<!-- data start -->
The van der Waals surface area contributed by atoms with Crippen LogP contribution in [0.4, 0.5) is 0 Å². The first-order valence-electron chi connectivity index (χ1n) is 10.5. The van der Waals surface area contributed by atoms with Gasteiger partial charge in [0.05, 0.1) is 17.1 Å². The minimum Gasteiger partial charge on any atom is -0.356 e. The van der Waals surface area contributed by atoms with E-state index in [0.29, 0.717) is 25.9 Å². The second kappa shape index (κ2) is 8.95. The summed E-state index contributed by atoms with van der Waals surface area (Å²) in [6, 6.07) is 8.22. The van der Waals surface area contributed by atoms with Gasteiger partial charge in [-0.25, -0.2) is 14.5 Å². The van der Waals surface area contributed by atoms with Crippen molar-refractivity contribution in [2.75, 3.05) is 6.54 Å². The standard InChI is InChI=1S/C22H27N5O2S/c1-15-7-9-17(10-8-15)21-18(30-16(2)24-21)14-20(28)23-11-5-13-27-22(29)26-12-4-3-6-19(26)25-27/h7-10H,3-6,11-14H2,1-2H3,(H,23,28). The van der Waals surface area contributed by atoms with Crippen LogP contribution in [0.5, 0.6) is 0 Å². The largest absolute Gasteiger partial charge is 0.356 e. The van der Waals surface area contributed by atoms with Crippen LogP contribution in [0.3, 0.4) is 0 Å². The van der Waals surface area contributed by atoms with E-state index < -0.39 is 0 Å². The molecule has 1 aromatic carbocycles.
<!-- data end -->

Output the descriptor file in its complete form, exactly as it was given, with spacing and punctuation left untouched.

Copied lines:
The van der Waals surface area contributed by atoms with Crippen LogP contribution in [0.4, 0.5) is 0 Å². The first-order valence-electron chi connectivity index (χ1n) is 10.5. The van der Waals surface area contributed by atoms with Gasteiger partial charge in [0.05, 0.1) is 17.1 Å². The minimum Gasteiger partial charge on any atom is -0.356 e. The van der Waals surface area contributed by atoms with E-state index in [0.29, 0.717) is 25.9 Å². The second kappa shape index (κ2) is 8.95. The summed E-state index contributed by atoms with van der Waals surface area (Å²) in [6, 6.07) is 8.22. The van der Waals surface area contributed by atoms with Gasteiger partial charge in [-0.25, -0.2) is 14.5 Å². The van der Waals surface area contributed by atoms with Crippen molar-refractivity contribution in [2.75, 3.05) is 6.54 Å². The standard InChI is InChI=1S/C22H27N5O2S/c1-15-7-9-17(10-8-15)21-18(30-16(2)24-21)14-20(28)23-11-5-13-27-22(29)26-12-4-3-6-19(26)25-27/h7-10H,3-6,11-14H2,1-2H3,(H,23,28). The van der Waals surface area contributed by atoms with Crippen LogP contribution in [0.5, 0.6) is 0 Å². The largest absolute Gasteiger partial charge is 0.356 e. The van der Waals surface area contributed by atoms with Crippen LogP contribution in [0.3, 0.4) is 0 Å². The van der Waals surface area contributed by atoms with E-state index < -0.39 is 0 Å². The molecule has 1 aromatic carbocycles.